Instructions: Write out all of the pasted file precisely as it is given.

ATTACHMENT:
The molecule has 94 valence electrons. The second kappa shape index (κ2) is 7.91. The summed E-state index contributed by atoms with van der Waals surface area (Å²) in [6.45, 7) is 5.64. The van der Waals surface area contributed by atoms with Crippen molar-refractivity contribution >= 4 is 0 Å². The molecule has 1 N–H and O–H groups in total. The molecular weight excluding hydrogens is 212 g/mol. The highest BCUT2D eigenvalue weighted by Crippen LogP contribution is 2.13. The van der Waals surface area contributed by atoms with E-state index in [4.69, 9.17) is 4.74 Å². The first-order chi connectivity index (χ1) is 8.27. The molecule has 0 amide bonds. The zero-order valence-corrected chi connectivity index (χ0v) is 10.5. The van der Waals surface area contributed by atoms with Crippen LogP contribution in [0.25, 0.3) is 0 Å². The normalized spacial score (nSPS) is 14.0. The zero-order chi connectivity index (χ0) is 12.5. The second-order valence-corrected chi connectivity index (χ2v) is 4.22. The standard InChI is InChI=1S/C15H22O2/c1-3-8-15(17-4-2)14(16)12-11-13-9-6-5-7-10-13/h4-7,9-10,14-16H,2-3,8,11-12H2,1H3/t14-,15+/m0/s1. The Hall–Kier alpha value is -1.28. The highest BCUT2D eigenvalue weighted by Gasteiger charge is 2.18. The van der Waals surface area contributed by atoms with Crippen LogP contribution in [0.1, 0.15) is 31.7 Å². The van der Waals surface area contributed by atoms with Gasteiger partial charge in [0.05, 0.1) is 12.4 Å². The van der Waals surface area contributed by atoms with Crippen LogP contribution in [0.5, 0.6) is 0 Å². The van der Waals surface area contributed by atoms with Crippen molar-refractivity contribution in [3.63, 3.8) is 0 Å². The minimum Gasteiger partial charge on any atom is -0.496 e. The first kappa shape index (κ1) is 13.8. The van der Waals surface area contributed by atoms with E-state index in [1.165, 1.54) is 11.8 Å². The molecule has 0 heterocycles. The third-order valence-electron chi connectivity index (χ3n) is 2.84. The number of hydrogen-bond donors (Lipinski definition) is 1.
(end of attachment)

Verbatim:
The molecule has 94 valence electrons. The second kappa shape index (κ2) is 7.91. The summed E-state index contributed by atoms with van der Waals surface area (Å²) in [6.45, 7) is 5.64. The van der Waals surface area contributed by atoms with Crippen molar-refractivity contribution >= 4 is 0 Å². The molecule has 1 N–H and O–H groups in total. The molecular weight excluding hydrogens is 212 g/mol. The highest BCUT2D eigenvalue weighted by Crippen LogP contribution is 2.13. The van der Waals surface area contributed by atoms with E-state index in [4.69, 9.17) is 4.74 Å². The first-order chi connectivity index (χ1) is 8.27. The molecule has 0 amide bonds. The zero-order valence-corrected chi connectivity index (χ0v) is 10.5. The van der Waals surface area contributed by atoms with Crippen LogP contribution in [0.25, 0.3) is 0 Å². The normalized spacial score (nSPS) is 14.0. The zero-order chi connectivity index (χ0) is 12.5. The second-order valence-corrected chi connectivity index (χ2v) is 4.22. The standard InChI is InChI=1S/C15H22O2/c1-3-8-15(17-4-2)14(16)12-11-13-9-6-5-7-10-13/h4-7,9-10,14-16H,2-3,8,11-12H2,1H3/t14-,15+/m0/s1. The Hall–Kier alpha value is -1.28. The highest BCUT2D eigenvalue weighted by Gasteiger charge is 2.18. The van der Waals surface area contributed by atoms with Crippen LogP contribution in [0.1, 0.15) is 31.7 Å². The van der Waals surface area contributed by atoms with Gasteiger partial charge in [0.05, 0.1) is 12.4 Å². The van der Waals surface area contributed by atoms with Crippen LogP contribution in [0.5, 0.6) is 0 Å². The van der Waals surface area contributed by atoms with Crippen molar-refractivity contribution in [3.63, 3.8) is 0 Å². The minimum Gasteiger partial charge on any atom is -0.496 e. The first kappa shape index (κ1) is 13.8. The van der Waals surface area contributed by atoms with E-state index in [1.165, 1.54) is 11.8 Å². The molecule has 0 heterocycles. The third-order valence-electron chi connectivity index (χ3n) is 2.84. The number of hydrogen-bond donors (Lipinski definition) is 1.